COVID-19 Salvation Army command updates: March 23
Western Territorial Commander Commissioner Kenneth G. Hodder held a teleconference meeting March 23 with members of the Territorial Executive Council, the sixth of such meetings regarding The Salvation Army’s response to COVID-19.
On March 20, Hodder announced plans for command heads to continue to meet via teleconference, but in a modified schedule: on Monday, Wednesday and Friday of the week of March 23-27.
Before hearing updates from four commands, Hodder shared several announcements, including the creative ministry idea implemented elsewhere in the territory of ding-dong delivery, an altruistic version of ding-dong ditch: delivering food, ringing the bell and dashing away.
Leaders from the Alaska, California South, Cascade and Del Oro divisions then presented three-minute reports, including the biggest change and biggest need in the same order in which they presented last week.
In Alaska, cases of COVID-19 have quadrupled since last week, Divisional Commander Major John Brackenbury said. This increase is believed to be a result of spring break travelers returning. As a result, The Salvation Army’s food and meals services have quadrupled across the state.
The Army is working with state and local governments in Alaska to meet needs, including efforts to utilize the military to get food and Personal Protective Equipment (PPE)s to more remote areas.
In Anchorage, The Salvation Army’s Older Alaskan Program (OAP) is taking the lead in feeding people living in a Native Alaskan senior facility. Also in the city, the Army has been requested to feed and manage a downtown hotel to house those who are on mandatory quarantine.
In the California South Division, every corps has moved to online services, since last week. The division has created a tool to import videos into Sunday service, like traditional brass or contemporary music.
Between March 20-21, the Army opened four new shelters for people experiencing homelessness in partnership with the city of Los Angeles, and California South Divisional Commander Lt. Colonel John Chamness said they were filling up.
In the Cascade Division, the need for food boxes has increased by 30 percent, and the need is great for diapers and diaper wipes. Divisional Commander Major Nancy Dihle said it was “heartwarming” Sunday to see the variety of church services offered throughout the division, the ministry of packing church in a box. “It was just amazing to watch that happen,” she said.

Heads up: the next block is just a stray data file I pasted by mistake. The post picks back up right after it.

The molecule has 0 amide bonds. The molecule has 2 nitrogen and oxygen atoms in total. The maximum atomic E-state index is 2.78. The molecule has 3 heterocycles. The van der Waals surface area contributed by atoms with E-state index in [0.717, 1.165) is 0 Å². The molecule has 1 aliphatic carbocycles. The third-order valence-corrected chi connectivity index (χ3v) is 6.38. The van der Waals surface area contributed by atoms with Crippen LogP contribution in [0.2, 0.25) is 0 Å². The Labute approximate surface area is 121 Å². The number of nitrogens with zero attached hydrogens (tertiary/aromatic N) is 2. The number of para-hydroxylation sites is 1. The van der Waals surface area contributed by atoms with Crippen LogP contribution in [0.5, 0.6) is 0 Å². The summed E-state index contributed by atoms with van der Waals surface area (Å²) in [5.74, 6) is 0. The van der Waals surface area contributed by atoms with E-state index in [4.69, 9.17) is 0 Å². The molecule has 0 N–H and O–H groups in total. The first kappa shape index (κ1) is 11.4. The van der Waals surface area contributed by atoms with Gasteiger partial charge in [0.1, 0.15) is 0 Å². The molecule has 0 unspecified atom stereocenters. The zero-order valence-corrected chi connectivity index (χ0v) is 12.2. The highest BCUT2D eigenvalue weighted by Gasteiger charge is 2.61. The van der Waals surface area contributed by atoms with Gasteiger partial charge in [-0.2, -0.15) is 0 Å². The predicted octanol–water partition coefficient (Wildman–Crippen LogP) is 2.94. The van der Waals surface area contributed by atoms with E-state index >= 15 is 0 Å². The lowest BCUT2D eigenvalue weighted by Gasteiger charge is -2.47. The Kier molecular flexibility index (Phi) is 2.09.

The division aims to launch a new ministry March 24 to help truckers transporting vital food supplies. Salvation Army canteens will be deployed to I5 North and South to provide coffee and basic needs to truckers who still travel the freeway. Large signs have been made that read, “The Salvation Army supports our truckers.”
In the Del Oro Division, the Suisun City Kroc Center preschool is providing childcare for emergency responders. One Army facility has been made available to the Red Cross to set up a blood bank.
In Reno, Nevada, the reservation there has reached out to the Reno Adult Rehabilitation Program (ARP) and requested assistance with basic needs. As Majors Trimmer are still in quarantine due to their recent cruise, Lt. Joshua Dulay is holding down the fort.
With the increase in needs, staffing has become a great need in the division. Workers from the Stockton and Oakland Adult Rehabilitation Centers (ARCs) have been deployed for social services efforts.
“ARC has been a big help,” said Del Oro Divisional Commander Major Ivan Wild.
Hodder expressed appreciation to all command heads for all they are doing to manage the work of The Salvation Army. He read from Hebrews 10:19-25: “A call to Persevere in Faith,” before closing in prayer.
“Use us now, this day, as your hands in a hurting world. Give us confidence and hope that we can share with others,” he prayed.
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